When we do fail, when we do sin, when we do fall into some bad pattern or fall out of our good pattern that has brought us to where we are in our spiritual advance, the advice given by Paul in the quote above should be embraced immediately and energetically: we need to get back up; we need to pull ourselves back together; and we need to get back into the race just as soon as is humanly possible.
Wash don’t wallow
Nothing is worse than allowing sin to beget sin and torpor to beget torpor until we find ourselves in some terrible funk of spiritual free fall where one mistake leads to another in a vicious circle of retrogression.
As the contemporary proverb goes, “when you find yourself in a hole, first – stop digging”. This is good advice. If we are engaged in wrong doing of any kind, first, we need to stop it at once. That is the first principle of recovery from all spiritual defeats.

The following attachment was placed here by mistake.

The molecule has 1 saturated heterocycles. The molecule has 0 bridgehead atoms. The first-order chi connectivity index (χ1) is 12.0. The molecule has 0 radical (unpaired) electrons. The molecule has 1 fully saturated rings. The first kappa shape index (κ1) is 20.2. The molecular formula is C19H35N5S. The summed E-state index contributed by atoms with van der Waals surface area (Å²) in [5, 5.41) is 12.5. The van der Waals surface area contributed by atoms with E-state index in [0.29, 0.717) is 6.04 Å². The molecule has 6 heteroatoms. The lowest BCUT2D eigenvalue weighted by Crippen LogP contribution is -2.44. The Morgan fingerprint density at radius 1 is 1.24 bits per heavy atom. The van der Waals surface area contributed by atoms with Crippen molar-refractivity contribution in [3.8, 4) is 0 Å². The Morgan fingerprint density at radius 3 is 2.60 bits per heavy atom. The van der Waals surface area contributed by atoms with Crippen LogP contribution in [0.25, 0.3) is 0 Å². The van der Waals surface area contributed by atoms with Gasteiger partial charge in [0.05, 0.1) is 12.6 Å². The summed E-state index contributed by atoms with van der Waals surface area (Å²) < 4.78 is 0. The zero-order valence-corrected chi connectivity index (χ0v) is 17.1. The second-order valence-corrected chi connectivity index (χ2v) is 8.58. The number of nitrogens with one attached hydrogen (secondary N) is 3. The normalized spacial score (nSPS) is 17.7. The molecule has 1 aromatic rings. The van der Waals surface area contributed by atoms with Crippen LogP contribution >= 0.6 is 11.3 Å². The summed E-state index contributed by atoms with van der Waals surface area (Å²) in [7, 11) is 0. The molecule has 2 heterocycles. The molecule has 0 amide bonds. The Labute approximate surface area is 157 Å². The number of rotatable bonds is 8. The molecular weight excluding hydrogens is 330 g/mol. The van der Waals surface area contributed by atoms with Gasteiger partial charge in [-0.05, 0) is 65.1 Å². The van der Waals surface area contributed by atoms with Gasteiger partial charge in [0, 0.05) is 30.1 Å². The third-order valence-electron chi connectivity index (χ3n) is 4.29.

To this most important of points, we add the following:
Confess to the Lord
Whatever we may have thought, said or done, however many times we have thought it, or said it, or done it, however long and however far our stumble has been, we are promised absolutely absolute forgiveness upon confession along with restoration of fellowship with the Father and the Son whom we love more than life itself (Ps.32:5; 1Jn.1:9; cf. Ps.51:1-19).
We should make it a habit to confess immediately whenever we err. If we do make this our practice, we will find that we are less likely to turn a small stumble into a precipitous fall.
Accept God’s forgiveness
When we do confess, we must accept that God’s promise to forgive us is true and that we have indeed been forgiven. The discipline we have received may continue – as when we forgive a penitent child without necessarily restoring his or her privileges immediately (in order to let the lesson sink in).
But we are within our rights – and indeed it is really obligatory – to accept the glory and the warmth of our Lord’s love and fellowship again, immediately after we turn back to Him and confess whatever we may have done that was offensive to Him (Lk.15:22-24).